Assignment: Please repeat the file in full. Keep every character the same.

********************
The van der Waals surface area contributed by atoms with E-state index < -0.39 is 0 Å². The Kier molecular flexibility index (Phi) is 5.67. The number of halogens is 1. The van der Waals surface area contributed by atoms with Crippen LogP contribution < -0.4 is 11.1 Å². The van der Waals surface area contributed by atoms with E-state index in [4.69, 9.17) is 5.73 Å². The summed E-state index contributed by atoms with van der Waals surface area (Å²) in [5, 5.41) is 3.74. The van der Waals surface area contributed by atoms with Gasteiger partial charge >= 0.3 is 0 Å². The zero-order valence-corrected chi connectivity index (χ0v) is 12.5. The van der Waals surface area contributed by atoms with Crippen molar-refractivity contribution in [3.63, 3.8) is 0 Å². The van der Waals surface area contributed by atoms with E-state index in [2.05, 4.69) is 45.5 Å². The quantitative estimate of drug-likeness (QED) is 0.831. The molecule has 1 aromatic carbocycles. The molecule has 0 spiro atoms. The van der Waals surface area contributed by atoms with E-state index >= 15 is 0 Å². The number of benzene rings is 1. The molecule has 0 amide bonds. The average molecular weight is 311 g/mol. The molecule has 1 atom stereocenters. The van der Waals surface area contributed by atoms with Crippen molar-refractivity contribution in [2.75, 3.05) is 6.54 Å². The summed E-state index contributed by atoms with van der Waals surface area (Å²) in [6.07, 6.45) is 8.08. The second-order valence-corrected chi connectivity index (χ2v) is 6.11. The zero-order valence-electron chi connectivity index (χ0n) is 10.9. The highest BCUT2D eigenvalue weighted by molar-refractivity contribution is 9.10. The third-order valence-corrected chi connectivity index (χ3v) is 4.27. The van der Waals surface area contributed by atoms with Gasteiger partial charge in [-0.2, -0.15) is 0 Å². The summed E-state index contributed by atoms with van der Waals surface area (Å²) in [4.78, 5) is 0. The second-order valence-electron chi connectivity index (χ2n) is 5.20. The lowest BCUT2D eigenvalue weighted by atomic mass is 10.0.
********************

The van der Waals surface area contributed by atoms with E-state index < -0.39 is 0 Å². The Kier molecular flexibility index (Phi) is 5.67. The number of halogens is 1. The van der Waals surface area contributed by atoms with Crippen LogP contribution < -0.4 is 11.1 Å². The van der Waals surface area contributed by atoms with E-state index in [4.69, 9.17) is 5.73 Å². The summed E-state index contributed by atoms with van der Waals surface area (Å²) in [5, 5.41) is 3.74. The van der Waals surface area contributed by atoms with Gasteiger partial charge >= 0.3 is 0 Å². The zero-order valence-corrected chi connectivity index (χ0v) is 12.5. The van der Waals surface area contributed by atoms with Crippen molar-refractivity contribution in [3.63, 3.8) is 0 Å². The van der Waals surface area contributed by atoms with E-state index in [2.05, 4.69) is 45.5 Å². The quantitative estimate of drug-likeness (QED) is 0.831. The molecule has 1 aromatic carbocycles. The molecule has 0 spiro atoms. The van der Waals surface area contributed by atoms with E-state index >= 15 is 0 Å². The number of benzene rings is 1. The molecule has 0 amide bonds. The average molecular weight is 311 g/mol. The molecule has 1 atom stereocenters. The van der Waals surface area contributed by atoms with Crippen molar-refractivity contribution in [2.75, 3.05) is 6.54 Å². The summed E-state index contributed by atoms with van der Waals surface area (Å²) in [6.07, 6.45) is 8.08. The second-order valence-corrected chi connectivity index (χ2v) is 6.11. The zero-order valence-electron chi connectivity index (χ0n) is 10.9. The highest BCUT2D eigenvalue weighted by molar-refractivity contribution is 9.10. The third-order valence-corrected chi connectivity index (χ3v) is 4.27. The van der Waals surface area contributed by atoms with Gasteiger partial charge in [-0.2, -0.15) is 0 Å². The summed E-state index contributed by atoms with van der Waals surface area (Å²) in [4.78, 5) is 0. The second-order valence-electron chi connectivity index (χ2n) is 5.20. The lowest BCUT2D eigenvalue weighted by atomic mass is 10.0.